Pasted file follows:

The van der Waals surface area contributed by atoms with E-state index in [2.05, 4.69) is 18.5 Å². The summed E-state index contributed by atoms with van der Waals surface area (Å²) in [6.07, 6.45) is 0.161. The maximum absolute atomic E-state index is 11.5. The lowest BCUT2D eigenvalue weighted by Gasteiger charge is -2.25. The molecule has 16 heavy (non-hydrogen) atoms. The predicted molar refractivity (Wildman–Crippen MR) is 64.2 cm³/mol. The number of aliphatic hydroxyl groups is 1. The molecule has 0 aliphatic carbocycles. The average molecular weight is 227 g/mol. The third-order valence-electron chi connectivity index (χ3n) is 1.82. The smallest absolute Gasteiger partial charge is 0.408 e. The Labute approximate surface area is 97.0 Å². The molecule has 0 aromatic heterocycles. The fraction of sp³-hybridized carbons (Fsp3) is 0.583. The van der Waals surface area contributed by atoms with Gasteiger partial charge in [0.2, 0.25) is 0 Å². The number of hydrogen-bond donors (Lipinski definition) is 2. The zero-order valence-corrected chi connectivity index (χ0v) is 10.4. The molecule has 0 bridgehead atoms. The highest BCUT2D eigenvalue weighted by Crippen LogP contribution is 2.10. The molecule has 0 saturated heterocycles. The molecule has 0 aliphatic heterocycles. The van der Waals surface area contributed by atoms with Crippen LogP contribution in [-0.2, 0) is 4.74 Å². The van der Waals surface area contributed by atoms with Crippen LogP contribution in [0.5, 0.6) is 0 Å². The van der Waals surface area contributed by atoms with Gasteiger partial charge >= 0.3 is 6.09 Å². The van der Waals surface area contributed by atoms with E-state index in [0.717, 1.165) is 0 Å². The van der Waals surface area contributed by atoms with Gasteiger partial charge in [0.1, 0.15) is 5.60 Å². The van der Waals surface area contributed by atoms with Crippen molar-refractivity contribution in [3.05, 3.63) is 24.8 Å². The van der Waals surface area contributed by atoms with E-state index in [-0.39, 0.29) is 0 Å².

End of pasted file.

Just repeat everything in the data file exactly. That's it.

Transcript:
The van der Waals surface area contributed by atoms with E-state index in [2.05, 4.69) is 18.5 Å². The summed E-state index contributed by atoms with van der Waals surface area (Å²) in [6.07, 6.45) is 0.161. The maximum absolute atomic E-state index is 11.5. The lowest BCUT2D eigenvalue weighted by Gasteiger charge is -2.25. The molecule has 16 heavy (non-hydrogen) atoms. The predicted molar refractivity (Wildman–Crippen MR) is 64.2 cm³/mol. The number of aliphatic hydroxyl groups is 1. The molecule has 0 aliphatic carbocycles. The average molecular weight is 227 g/mol. The third-order valence-electron chi connectivity index (χ3n) is 1.82. The smallest absolute Gasteiger partial charge is 0.408 e. The Labute approximate surface area is 97.0 Å². The molecule has 0 aromatic heterocycles. The fraction of sp³-hybridized carbons (Fsp3) is 0.583. The van der Waals surface area contributed by atoms with Gasteiger partial charge in [0.2, 0.25) is 0 Å². The number of hydrogen-bond donors (Lipinski definition) is 2. The zero-order valence-corrected chi connectivity index (χ0v) is 10.4. The molecule has 0 bridgehead atoms. The highest BCUT2D eigenvalue weighted by Crippen LogP contribution is 2.10. The molecule has 0 saturated heterocycles. The molecule has 0 aliphatic heterocycles. The van der Waals surface area contributed by atoms with Crippen LogP contribution in [-0.2, 0) is 4.74 Å². The van der Waals surface area contributed by atoms with Crippen LogP contribution in [0.5, 0.6) is 0 Å². The van der Waals surface area contributed by atoms with Gasteiger partial charge >= 0.3 is 6.09 Å². The van der Waals surface area contributed by atoms with E-state index in [0.717, 1.165) is 0 Å². The van der Waals surface area contributed by atoms with Gasteiger partial charge in [0.1, 0.15) is 5.60 Å². The van der Waals surface area contributed by atoms with Crippen molar-refractivity contribution in [3.05, 3.63) is 24.8 Å². The van der Waals surface area contributed by atoms with E-state index in [-0.39, 0.29) is 0 Å².